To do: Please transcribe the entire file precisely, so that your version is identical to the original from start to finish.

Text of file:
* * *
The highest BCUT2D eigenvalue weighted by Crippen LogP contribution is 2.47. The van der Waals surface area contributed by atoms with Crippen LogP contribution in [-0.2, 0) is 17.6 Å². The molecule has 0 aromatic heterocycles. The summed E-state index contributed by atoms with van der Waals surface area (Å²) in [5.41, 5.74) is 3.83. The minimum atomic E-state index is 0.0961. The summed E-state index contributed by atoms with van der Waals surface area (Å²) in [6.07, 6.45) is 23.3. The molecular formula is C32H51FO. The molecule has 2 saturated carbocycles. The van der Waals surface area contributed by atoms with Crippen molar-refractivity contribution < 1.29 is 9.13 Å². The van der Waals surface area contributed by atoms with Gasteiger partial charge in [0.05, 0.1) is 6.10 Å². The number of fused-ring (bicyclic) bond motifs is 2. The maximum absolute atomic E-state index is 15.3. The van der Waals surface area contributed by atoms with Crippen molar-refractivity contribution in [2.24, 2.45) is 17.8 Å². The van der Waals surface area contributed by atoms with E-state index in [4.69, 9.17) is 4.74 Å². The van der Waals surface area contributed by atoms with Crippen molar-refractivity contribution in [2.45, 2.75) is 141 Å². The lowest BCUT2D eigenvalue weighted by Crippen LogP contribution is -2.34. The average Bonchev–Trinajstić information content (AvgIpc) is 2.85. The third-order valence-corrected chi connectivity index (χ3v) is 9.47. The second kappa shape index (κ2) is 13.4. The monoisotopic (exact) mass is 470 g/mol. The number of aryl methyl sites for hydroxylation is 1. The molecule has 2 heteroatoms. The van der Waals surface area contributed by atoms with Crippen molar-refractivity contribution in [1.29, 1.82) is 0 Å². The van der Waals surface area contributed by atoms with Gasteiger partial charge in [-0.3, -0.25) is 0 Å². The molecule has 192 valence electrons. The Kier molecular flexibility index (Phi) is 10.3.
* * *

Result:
The highest BCUT2D eigenvalue weighted by Crippen LogP contribution is 2.47. The van der Waals surface area contributed by atoms with Crippen LogP contribution in [-0.2, 0) is 17.6 Å². The molecule has 0 aromatic heterocycles. The summed E-state index contributed by atoms with van der Waals surface area (Å²) in [5.41, 5.74) is 3.83. The minimum atomic E-state index is 0.0961. The summed E-state index contributed by atoms with van der Waals surface area (Å²) in [6.07, 6.45) is 23.3. The molecular formula is C32H51FO. The molecule has 2 saturated carbocycles. The van der Waals surface area contributed by atoms with Crippen molar-refractivity contribution < 1.29 is 9.13 Å². The van der Waals surface area contributed by atoms with Gasteiger partial charge in [0.05, 0.1) is 6.10 Å². The number of fused-ring (bicyclic) bond motifs is 2. The maximum absolute atomic E-state index is 15.3. The van der Waals surface area contributed by atoms with Crippen molar-refractivity contribution in [2.24, 2.45) is 17.8 Å². The van der Waals surface area contributed by atoms with E-state index in [4.69, 9.17) is 4.74 Å². The van der Waals surface area contributed by atoms with Crippen molar-refractivity contribution in [2.45, 2.75) is 141 Å². The lowest BCUT2D eigenvalue weighted by Crippen LogP contribution is -2.34. The average Bonchev–Trinajstić information content (AvgIpc) is 2.85. The third-order valence-corrected chi connectivity index (χ3v) is 9.47. The second kappa shape index (κ2) is 13.4. The monoisotopic (exact) mass is 470 g/mol. The number of aryl methyl sites for hydroxylation is 1. The molecule has 2 heteroatoms. The van der Waals surface area contributed by atoms with Crippen molar-refractivity contribution in [1.29, 1.82) is 0 Å². The van der Waals surface area contributed by atoms with Gasteiger partial charge in [-0.3, -0.25) is 0 Å². The molecule has 192 valence electrons. The Kier molecular flexibility index (Phi) is 10.3.